Federal Leasing Policy--Is the Split Responsibility Working?
EMD-79-60: Published: Jun 4, 1979. Publicly Released: Jun 4, 1979.
- Full Report:
The Leasing Liaison Committee established to coordinate efforts between the Departments of Energy (DOE) and the Department of the Interior is leasing federal lands. When DOE was established, responsibilities related to the leasing of federal lands for energy resources were transferred from Interior to DOE. All authorities not specifically transferred were retained by Interior, which had sole responsibility for the issuance and supervision of federal land leases. The Leasing Liaison Committee is composed of an equal number of representatives from each department. According to the charter, the Committee is not a policymaking body, but it may address policy issues and make recommendations to the respective secretaries.
The split leasing responsibility is not working smoothly. One of the basic concepts of the split was to provide DOE with the focus for energy planning and policy making. Although not specifically required by legislation, the departments have agreed to establish production goals for each federal energy resource. These goals have become the basic area of conflict between the two with each interpreting differently how these goals are to be used. The Committee's charter gave no specific guidelines on how to resolve jurisdictional problems.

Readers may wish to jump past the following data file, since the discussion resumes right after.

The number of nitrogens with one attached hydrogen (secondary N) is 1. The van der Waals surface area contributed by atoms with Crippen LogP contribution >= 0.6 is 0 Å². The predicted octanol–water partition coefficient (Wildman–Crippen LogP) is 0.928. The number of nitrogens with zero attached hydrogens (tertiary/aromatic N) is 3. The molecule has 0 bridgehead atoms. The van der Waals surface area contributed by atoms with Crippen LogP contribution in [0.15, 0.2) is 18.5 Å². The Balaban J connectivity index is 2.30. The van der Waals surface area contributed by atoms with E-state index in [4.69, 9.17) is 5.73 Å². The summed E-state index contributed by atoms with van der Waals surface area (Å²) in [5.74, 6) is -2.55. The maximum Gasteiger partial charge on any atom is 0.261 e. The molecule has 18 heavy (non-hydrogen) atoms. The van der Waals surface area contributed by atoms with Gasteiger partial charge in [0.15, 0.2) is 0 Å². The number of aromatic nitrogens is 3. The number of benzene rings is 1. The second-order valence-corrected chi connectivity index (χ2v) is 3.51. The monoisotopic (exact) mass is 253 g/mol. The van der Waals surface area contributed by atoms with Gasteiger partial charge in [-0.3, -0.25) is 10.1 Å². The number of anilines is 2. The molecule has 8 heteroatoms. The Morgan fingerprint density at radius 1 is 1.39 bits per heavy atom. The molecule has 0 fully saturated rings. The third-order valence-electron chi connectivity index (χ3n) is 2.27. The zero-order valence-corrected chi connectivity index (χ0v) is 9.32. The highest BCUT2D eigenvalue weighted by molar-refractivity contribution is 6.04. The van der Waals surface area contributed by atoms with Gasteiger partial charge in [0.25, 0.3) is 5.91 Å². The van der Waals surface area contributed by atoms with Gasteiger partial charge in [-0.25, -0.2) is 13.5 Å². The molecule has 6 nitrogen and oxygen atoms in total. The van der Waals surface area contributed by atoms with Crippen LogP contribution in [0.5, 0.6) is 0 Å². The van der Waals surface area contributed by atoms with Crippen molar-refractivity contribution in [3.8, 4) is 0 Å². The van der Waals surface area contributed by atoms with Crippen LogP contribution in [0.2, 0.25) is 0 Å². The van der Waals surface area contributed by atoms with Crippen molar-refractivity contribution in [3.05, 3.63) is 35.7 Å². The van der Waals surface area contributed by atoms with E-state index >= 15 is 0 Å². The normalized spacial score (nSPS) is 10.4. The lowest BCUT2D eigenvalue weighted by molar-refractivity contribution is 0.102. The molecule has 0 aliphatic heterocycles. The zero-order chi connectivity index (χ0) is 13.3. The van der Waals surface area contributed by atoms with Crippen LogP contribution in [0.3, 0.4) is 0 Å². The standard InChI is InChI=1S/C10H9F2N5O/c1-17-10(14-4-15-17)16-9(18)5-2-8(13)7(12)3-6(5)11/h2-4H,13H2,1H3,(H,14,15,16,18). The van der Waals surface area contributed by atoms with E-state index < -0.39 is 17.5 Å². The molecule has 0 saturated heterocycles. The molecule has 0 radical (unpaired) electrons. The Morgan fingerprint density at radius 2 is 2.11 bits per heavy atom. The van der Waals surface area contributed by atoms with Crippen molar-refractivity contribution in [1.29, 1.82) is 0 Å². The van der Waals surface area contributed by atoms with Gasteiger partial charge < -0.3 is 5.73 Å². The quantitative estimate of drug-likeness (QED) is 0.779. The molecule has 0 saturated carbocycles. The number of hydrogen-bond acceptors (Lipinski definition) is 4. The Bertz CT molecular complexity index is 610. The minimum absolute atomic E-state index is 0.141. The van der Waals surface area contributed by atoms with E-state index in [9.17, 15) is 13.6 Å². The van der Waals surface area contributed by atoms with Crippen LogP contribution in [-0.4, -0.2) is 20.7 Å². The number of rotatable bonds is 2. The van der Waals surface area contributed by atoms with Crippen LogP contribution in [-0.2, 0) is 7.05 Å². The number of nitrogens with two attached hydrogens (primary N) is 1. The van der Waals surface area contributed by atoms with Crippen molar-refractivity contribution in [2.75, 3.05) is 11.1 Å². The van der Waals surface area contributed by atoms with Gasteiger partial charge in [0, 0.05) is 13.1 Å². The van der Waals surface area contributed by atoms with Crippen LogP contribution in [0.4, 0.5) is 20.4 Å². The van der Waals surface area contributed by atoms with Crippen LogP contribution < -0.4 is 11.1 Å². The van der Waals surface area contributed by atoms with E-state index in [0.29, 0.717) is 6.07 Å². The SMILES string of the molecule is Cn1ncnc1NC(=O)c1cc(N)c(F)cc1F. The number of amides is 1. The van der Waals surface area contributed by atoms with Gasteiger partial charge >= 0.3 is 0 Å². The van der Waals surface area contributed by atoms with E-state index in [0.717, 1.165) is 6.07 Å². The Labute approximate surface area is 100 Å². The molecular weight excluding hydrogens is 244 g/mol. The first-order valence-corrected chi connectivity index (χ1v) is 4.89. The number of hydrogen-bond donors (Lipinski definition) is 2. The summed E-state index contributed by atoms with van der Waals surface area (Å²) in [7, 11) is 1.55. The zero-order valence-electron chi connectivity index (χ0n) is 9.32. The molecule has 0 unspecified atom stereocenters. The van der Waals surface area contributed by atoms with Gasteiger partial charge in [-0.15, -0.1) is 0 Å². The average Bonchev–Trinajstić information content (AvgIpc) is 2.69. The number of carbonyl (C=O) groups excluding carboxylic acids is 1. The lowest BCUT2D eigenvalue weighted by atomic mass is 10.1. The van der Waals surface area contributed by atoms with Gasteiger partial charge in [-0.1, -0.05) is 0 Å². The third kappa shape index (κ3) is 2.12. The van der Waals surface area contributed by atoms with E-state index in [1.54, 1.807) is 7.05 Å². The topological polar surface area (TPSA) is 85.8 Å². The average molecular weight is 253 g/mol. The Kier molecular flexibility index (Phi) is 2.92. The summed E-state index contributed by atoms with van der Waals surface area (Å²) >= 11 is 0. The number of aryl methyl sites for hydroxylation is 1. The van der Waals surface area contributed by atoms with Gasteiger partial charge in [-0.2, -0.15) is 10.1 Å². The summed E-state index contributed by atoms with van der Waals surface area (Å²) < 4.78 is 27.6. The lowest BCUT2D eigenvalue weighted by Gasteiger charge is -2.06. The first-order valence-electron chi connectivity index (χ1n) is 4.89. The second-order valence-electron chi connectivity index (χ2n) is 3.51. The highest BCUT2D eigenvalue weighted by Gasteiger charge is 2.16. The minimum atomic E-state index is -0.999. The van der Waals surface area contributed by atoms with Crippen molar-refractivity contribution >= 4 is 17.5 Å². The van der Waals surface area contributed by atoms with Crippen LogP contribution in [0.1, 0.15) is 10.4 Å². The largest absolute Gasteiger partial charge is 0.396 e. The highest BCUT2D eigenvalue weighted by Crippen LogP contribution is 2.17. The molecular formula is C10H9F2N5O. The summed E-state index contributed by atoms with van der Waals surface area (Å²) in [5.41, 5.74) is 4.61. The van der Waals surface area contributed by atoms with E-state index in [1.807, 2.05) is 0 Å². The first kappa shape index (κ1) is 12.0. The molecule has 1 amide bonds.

Recommendation for Executive Action
Comments: Please call 202/512-6100 for additional information.
Recommendation: The Secretary of Energy should issue, by January 1, 1980, final regulations defining the role, responsibilities, and interrelationship of DOE with Interior on the development and use of production goals. These regulations should: (1) define the central role of DOE in federal energy policymaking; (2) define the production goals as a primary component of federal leasing policies; (3) provide for 60-day review by Interior before publication of them; and (4) allow for public access to the documents supporting the production goals. The Secretary of the Interior should by the same date develop regulations which are consistent with DOE final regulations related to the use of production goals. Specifically, these regulations should include Interior's primary role and responsibility in federal land use management; define production goals as a primary component; provide for 60-day review of DOE goals before publication; and require Interior to indicate in writing to DOE whether or not it can meet production goals, and the rationale if these goals are not attainable.